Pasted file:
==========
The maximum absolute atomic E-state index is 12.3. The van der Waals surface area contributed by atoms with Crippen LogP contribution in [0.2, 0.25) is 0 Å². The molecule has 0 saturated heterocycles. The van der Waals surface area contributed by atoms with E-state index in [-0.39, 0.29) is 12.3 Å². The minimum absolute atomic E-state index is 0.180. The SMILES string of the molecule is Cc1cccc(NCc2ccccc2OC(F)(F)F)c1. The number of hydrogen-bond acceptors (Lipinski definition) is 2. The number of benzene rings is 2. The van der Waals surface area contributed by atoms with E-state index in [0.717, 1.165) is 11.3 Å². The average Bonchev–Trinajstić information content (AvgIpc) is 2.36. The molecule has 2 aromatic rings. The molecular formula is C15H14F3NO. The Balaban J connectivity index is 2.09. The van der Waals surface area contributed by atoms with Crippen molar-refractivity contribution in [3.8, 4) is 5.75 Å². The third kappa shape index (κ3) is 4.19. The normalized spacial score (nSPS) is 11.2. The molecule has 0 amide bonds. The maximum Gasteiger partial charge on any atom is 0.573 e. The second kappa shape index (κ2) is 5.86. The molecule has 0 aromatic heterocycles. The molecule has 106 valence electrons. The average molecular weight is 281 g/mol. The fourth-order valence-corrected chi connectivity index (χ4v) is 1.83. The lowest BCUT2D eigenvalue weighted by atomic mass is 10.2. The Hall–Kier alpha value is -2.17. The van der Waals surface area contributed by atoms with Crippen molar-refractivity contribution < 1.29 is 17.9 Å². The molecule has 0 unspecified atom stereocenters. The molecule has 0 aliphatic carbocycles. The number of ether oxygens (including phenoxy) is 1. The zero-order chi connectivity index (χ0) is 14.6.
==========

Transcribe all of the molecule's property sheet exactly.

The maximum absolute atomic E-state index is 12.3. The van der Waals surface area contributed by atoms with Crippen LogP contribution in [0.2, 0.25) is 0 Å². The molecule has 0 saturated heterocycles. The van der Waals surface area contributed by atoms with E-state index in [-0.39, 0.29) is 12.3 Å². The minimum absolute atomic E-state index is 0.180. The SMILES string of the molecule is Cc1cccc(NCc2ccccc2OC(F)(F)F)c1. The number of hydrogen-bond acceptors (Lipinski definition) is 2. The number of benzene rings is 2. The van der Waals surface area contributed by atoms with E-state index in [0.717, 1.165) is 11.3 Å². The average Bonchev–Trinajstić information content (AvgIpc) is 2.36. The molecule has 2 aromatic rings. The molecular formula is C15H14F3NO. The Balaban J connectivity index is 2.09. The van der Waals surface area contributed by atoms with Crippen molar-refractivity contribution in [3.8, 4) is 5.75 Å². The third kappa shape index (κ3) is 4.19. The normalized spacial score (nSPS) is 11.2. The molecule has 0 amide bonds. The maximum Gasteiger partial charge on any atom is 0.573 e. The second kappa shape index (κ2) is 5.86. The molecule has 0 aromatic heterocycles. The molecule has 106 valence electrons. The average molecular weight is 281 g/mol. The fourth-order valence-corrected chi connectivity index (χ4v) is 1.83. The lowest BCUT2D eigenvalue weighted by atomic mass is 10.2. The Hall–Kier alpha value is -2.17. The van der Waals surface area contributed by atoms with Crippen molar-refractivity contribution < 1.29 is 17.9 Å². The molecule has 0 unspecified atom stereocenters. The molecule has 0 aliphatic carbocycles. The number of ether oxygens (including phenoxy) is 1. The zero-order chi connectivity index (χ0) is 14.6.